- The Washington Times - Monday, October 14, 2002

The Republican sponsor of the broad faith-based initiative in the House said this week that he would support the narrower Senate version of the bill boosting chances that the measure could become law this year.
"Half a loaf is better than going hungry," Rep. J.C. Watts Jr., Oklahoma Republican, said in a statement on Oct. 10. "It has been such a long time since the House passed our version of the faith-based initiative. Underserved communities shouldn't have to wait any longer."
The Senate version of the bill crafted by Sens. Joseph I. Lieberman, Connecticut Democrat, and Rick Santorum, Pennsylvania Republican would increase the tax benefits of donating to faith-based or community charities. The two are working on an agreement to bring the bill to the Senate floor before Congress adjourns.
The White House has urged action on the bill, which is the remaining part of the president's faith-based proposal. The more comprehensive version of Mr. Bush's proposal sponsored by Mr. Watts passed the House last year but ran into problems because it contains the hotly debated "charitable choice" component, which would allow religious organizations to compete for a wide array of government grants. The Senate bill does not contain charitable choice.
Some thought Mr. Watts would insist on his broader bill, making it unlikely that anything would pass this year. But Watts spokesman Kevin Schweers said that Mr. Watts would support the Senate bill if it comes to the House floor, and he hopes this news would spur the Senate to act on the bill.
"We've always felt that [the House bill] is a better bill," Mr. Schweers said. "But in these closing days of the Congress, we want to do as much as we can for underserved communities right now."
Mr. Lieberman and Mr. Santorum are close to an agreement that would allow their bill to come to the Senate floor. It has been snagged because some Democrats want to offer several amendments. Mr. Lieberman said that there "seems to be an understanding" that Democrats will offer four amendments and Republicans will offer one amendment.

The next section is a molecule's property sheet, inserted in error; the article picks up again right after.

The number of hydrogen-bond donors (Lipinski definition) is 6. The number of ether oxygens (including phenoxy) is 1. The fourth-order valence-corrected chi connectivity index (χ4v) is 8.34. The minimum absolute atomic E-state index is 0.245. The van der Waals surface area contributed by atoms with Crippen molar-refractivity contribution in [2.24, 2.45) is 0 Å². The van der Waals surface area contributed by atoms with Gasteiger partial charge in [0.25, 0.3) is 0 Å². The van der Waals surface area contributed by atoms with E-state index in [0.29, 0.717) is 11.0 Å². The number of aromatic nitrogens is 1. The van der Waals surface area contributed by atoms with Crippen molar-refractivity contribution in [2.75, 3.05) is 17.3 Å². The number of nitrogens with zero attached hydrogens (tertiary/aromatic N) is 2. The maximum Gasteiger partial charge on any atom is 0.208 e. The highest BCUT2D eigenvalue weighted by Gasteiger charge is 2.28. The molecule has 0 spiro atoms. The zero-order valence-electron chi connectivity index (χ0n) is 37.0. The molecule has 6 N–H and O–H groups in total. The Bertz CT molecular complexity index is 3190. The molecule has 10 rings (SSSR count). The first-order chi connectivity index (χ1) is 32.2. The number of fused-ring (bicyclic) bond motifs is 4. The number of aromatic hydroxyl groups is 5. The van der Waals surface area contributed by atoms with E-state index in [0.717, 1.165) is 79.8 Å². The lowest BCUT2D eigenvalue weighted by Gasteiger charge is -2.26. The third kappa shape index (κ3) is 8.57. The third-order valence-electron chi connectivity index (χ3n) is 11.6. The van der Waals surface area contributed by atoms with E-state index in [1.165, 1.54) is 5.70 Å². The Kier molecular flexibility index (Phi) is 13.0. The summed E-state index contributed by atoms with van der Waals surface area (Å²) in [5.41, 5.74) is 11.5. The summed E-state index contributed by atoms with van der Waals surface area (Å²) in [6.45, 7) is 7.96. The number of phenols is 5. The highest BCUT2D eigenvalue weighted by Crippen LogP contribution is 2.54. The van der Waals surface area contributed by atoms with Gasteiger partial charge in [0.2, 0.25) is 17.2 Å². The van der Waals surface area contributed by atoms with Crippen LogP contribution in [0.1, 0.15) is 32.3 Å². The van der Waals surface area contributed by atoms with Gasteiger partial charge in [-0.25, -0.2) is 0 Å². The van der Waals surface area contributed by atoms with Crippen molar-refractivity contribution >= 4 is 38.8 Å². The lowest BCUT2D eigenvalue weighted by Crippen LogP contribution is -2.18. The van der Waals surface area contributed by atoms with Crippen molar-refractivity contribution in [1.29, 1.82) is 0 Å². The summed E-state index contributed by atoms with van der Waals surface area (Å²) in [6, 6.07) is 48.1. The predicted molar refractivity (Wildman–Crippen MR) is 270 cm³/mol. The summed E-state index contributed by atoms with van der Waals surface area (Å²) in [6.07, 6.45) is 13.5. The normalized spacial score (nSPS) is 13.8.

Sen. Jack Reed, Rhode Island Democrat, and other Democrats are concerned that religious groups will be able to discriminate in their hiring. Their amendments would address this concern, though details were not available.
Reed spokesman Adam Bozzi said that the goal is to "make sure that religious organizations are not able to discriminate using federal funds."
Mr. Lieberman said that the Democratic proposals do not deal with the charities bill itself, but rather seek to change a provision in current law that allows religious organizations to hire only people of their faith. "They want to change that, even though we don't affect that in this bill," Mr. Lieberman said.
The Republican amendment will be offered by Sen. Phil Gramm of Texas, who opposes a provision in the bill that would give a 25 percent discount on capital gains tax to private property owners who sell their land to environmental groups or the government, instead of to other private parties. He wants to expand the tax break to other types of groups.
Mr. Lieberman and Mr. Santorum are working to secure enough votes to defeat all amendments and pass a clean bill so the House will accept it.
The Senate bill, as approved by the Senate Finance Committee in June, would allow those who do not itemize on their tax returns to deduct a portion of their charitable giving, allow tax-free donations from individual retirement accounts to charities and provide enhanced tax benefits to farmers or restaurants that donate excess food to charity. It would also establish government-matched savings accounts for low-income people.


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